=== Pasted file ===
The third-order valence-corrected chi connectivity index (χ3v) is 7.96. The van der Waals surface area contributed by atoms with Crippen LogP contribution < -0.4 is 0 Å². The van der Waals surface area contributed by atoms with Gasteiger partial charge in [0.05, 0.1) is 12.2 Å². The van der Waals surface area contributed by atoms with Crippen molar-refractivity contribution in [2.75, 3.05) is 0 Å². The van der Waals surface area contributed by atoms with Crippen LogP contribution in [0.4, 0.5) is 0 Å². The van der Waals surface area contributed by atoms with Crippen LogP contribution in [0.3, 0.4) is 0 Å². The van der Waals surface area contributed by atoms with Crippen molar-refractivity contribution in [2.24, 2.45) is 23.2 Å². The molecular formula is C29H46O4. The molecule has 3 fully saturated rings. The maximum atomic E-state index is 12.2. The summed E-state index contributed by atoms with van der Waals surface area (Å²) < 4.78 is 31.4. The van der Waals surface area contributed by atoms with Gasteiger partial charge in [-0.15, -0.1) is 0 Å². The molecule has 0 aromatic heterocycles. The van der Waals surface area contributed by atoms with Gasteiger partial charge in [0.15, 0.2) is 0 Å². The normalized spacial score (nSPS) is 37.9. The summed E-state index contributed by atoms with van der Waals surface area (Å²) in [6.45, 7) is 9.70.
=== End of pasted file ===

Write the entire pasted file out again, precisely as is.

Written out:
The third-order valence-corrected chi connectivity index (χ3v) is 7.96. The van der Waals surface area contributed by atoms with Crippen LogP contribution < -0.4 is 0 Å². The van der Waals surface area contributed by atoms with Gasteiger partial charge in [0.05, 0.1) is 12.2 Å². The van der Waals surface area contributed by atoms with Crippen molar-refractivity contribution in [2.75, 3.05) is 0 Å². The van der Waals surface area contributed by atoms with Crippen LogP contribution in [0.4, 0.5) is 0 Å². The van der Waals surface area contributed by atoms with Crippen LogP contribution in [0.3, 0.4) is 0 Å². The van der Waals surface area contributed by atoms with Crippen molar-refractivity contribution in [2.24, 2.45) is 23.2 Å². The molecular formula is C29H46O4. The molecule has 3 fully saturated rings. The maximum atomic E-state index is 12.2. The summed E-state index contributed by atoms with van der Waals surface area (Å²) < 4.78 is 31.4. The van der Waals surface area contributed by atoms with Gasteiger partial charge in [-0.15, -0.1) is 0 Å². The molecule has 0 aromatic heterocycles. The van der Waals surface area contributed by atoms with Gasteiger partial charge in [0.15, 0.2) is 0 Å². The normalized spacial score (nSPS) is 37.9. The summed E-state index contributed by atoms with van der Waals surface area (Å²) in [6.45, 7) is 9.70.